Saturday, February 24, 2024

NRA and ex-leader found liable after being sued over lavish spending (WaPo)

Putative non-profit NATIONAL RIFLE ASSOCIATION was run for the benefit of insiders and vendors. From Washington Post: 

NRA and ex-leader found liable after being sued over lavish spending

Updated February 23, 2024 at 10:09 p.m. EST|Published February 23, 2024 at 6:29 p.m. EST
A New York state jury found that former National Rifle Association chief Wayne LaPierre mismanaged the gun rights group and cost it $5.4 million. (Video: Reuters, Photo: Michael Wyke/AP/Reuters)
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The National Rifle Association and its former CEO were found liable Friday after the New York attorney general’s office sued them, saying they misspent millions of dollars on extravagant perks.

A New York jury found that Wayne LaPierre, who led the NRA for three decades, squandered millions on vacations, private jets and expensive clothes, and said he was liable for $5.4 million in damages. Jurors also determined that the NRA failed to include or misrepresented information in tax filings and broke New York law by not adopting a whistleblower policy.

In a statement, the NRA said that the verdict revealed it had been victimized by vendors and “insiders” who had stolen from the organization. By the time James filed her lawsuit in 2020, the NRA said, it had fixed problems that had been exposed by 2018 whistleblower complaints and an internal investigation that followed. An attorney who represents LaPierre did not respond to requests for comment Friday night.

New York Attorney General Letitia James (D), who had sued in 2020 over allegations that the group violated state law governing how charities registered in New York can operate, hailed the verdict as “a major victory.”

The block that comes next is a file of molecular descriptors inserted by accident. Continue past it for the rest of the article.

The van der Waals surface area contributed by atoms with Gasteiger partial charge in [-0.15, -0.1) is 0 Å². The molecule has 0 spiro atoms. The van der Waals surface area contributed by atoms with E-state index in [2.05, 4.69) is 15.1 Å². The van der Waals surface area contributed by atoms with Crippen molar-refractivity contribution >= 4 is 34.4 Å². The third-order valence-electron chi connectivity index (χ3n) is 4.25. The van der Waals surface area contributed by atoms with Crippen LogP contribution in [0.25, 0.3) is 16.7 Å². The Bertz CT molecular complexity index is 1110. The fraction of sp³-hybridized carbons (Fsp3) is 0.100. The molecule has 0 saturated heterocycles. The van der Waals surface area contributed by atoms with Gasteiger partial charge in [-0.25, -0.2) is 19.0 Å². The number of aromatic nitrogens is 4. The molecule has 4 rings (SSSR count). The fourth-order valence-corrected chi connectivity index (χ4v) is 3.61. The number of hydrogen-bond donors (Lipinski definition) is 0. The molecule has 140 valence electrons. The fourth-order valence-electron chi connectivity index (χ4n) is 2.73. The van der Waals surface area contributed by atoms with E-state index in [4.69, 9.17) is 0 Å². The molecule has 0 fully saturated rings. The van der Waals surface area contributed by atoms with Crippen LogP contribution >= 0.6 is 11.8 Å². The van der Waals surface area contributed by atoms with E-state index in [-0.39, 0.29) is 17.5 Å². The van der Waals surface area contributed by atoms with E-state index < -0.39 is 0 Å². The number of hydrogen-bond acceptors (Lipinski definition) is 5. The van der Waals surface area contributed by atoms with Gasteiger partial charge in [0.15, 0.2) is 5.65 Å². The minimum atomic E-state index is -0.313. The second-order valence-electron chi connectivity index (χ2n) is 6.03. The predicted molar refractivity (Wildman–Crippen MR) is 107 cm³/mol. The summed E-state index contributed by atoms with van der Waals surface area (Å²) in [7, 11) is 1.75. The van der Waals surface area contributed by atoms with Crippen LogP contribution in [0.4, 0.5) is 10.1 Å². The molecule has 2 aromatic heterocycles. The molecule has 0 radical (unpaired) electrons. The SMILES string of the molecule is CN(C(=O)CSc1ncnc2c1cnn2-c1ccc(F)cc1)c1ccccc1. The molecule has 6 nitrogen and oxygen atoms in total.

“Wayne LaPierre blatantly abused his position and broke the law,” she wrote on X, the social media platform previously known as Twitter. “But today, LaPierre and the NRA are finally being held accountable for this rampant corruption and self-dealing.”

LaPierre’s lawyers denounced the case as a political witch hunt by James, the AP reported, and during closing arguments Thursday, attorney Kent Correll argued that LaPierre had to use private jets for safety reasons and that they were not for his personal benefit but to raise money for the NRA.

“Whether you agree or disagree with the NRA’s mission, there should be no dispute the NRA delivers on that mission,” NRA lawyer Sarah Rogers told jurors during her opening statement.

Deadly school shootings in Parkland, Fla., and Newtown, Conn., rattled LaPierre. In the summers that followed, he borrowed a 108-foot yachtfrom a Hollywood producer to use as a “security retreat.”

“Thank God I’m safe,” he said in a deposition

LaPierre, who built the NRA into a political powerhouse that stymied firearm limits even in the face of waves of mass shootings, resigned in early January on the eve of the start of the trial, citing health reasons.

At the time, James said that the “end of the Wayne LaPierre era at the NRA is an important victory to our case” but vowed to hold him accountable at trial.

N.Y. state attorney alleges corruption by NRA, leader Wayne LaPierre

In her opening statement, special counsel Monica Connell said that LaPierre stacked top positions with enablers and participants in his bad conduct. Under LaPierre, the NRA “did not operate according to law or even according to its own rules,” but based on what LaPierre wanted, Connell said, adding that he had been referred to as “the king of the NRA.”

The New York attorney general’s case included accusations that the NRA’s money was stolen for personal use, such as taking swanky trips and buying expensive clothes, and that misconduct involved nepotism and corruption.